He was silent again. She had been arrested for helping another human being, an act of humanity, something he had not seen since the beginning of World War I. The pair was silent until the sound of a voice stirred both of them from their musings. It was Shippo; he was calling out to Sesshomaru as he raced over to them.

“Commander!” the red-haired fox exclaimed as he reached the pair.

“What?” Sesshomaru asked, before the look of sheer horror slipped across Shippo’s face. His sea green eyes widened and his mouth slackened, Sesshomaru knew in that moment he had seen the piles of bodies.

“WHAT?!” Sesshomaru roared, breaking the horrified daze Shippo had slipped into.

“Inuyasha sent two of the boys to find food; it was locked away behind two iron doors. Do you want us to distribute it?” the young boy asked, his eyes still never leaving the piles of corpses behind his Commander.

“Yes, these people need food. Have Inuyasha set up a headquarters so we may contact the General,” Sesshomaru said before dismissing him.

“Give them very little and keep your guns lowered, but use them for show,” Kagome spoke up, Shippo’s eyes snapped to her face for a moment.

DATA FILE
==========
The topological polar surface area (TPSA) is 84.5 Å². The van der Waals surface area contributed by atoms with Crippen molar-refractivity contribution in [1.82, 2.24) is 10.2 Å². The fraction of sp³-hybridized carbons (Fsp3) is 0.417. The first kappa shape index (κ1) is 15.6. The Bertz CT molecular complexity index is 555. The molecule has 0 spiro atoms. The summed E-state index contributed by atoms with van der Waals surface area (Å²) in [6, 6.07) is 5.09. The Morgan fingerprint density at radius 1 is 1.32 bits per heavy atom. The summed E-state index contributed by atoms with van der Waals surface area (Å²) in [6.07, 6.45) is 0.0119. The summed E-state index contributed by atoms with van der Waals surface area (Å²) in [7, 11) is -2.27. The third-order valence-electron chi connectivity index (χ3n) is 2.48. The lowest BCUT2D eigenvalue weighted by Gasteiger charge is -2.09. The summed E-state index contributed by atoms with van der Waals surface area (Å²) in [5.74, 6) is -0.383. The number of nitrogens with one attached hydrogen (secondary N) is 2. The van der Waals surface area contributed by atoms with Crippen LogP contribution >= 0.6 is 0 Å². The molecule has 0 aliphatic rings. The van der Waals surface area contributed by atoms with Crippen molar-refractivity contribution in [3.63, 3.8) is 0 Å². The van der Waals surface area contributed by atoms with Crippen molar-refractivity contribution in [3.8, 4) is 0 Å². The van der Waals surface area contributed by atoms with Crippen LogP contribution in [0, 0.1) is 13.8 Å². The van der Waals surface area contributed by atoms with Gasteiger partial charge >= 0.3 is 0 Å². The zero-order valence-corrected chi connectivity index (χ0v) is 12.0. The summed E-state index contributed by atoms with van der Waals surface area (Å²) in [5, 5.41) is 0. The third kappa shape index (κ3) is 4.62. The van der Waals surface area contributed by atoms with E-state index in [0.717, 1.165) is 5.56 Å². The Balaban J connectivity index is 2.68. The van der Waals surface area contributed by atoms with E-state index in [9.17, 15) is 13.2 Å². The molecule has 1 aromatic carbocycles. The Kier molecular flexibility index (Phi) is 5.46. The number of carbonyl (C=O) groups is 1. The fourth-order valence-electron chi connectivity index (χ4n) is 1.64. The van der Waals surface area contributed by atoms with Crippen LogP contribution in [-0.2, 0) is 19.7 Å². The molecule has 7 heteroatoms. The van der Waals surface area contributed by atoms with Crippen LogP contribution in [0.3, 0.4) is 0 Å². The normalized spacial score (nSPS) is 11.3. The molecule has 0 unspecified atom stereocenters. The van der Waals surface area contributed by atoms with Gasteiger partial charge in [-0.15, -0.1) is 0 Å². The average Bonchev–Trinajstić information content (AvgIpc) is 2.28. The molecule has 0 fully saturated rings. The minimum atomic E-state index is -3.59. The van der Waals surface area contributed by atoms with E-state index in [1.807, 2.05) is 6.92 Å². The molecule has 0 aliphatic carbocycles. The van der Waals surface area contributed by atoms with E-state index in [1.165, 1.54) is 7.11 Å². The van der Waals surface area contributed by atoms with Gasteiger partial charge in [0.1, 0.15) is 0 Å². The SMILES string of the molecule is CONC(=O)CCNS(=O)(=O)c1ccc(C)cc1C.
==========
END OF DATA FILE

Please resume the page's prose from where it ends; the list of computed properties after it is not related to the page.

“What?” he asked, completely dumbfounded. Shippo looked at Sesshomaru, who in turn looked at the female with his own mix of curiosity and shock.

“We ate all they had left out. We are hungry. They will try to gorge themselves on food; it’s a reaction to starvation of this level. Some may choke; I would only give them broth,” she stated calmly.

“Are you a doctor?” Sesshomaru asked, slightly impressed with her knowledge.

“I was studying to become one,” she replied simply.

“Do as she says, do not hurt anyone. If they resist, remind them we are here to help them,” Sesshomaru said.

“And if they continue to resist, sir?” Shippo asked, eyeing Kagome suspiciously.

“Fire a shot in the air. Find the sick and wounded. Feed them and the children first,” Sesshomaru said with a nod. Shippo saluted and left the pair alone once more.

“We are all sick,” she said, a broken smile tugging at a corner of her mouth.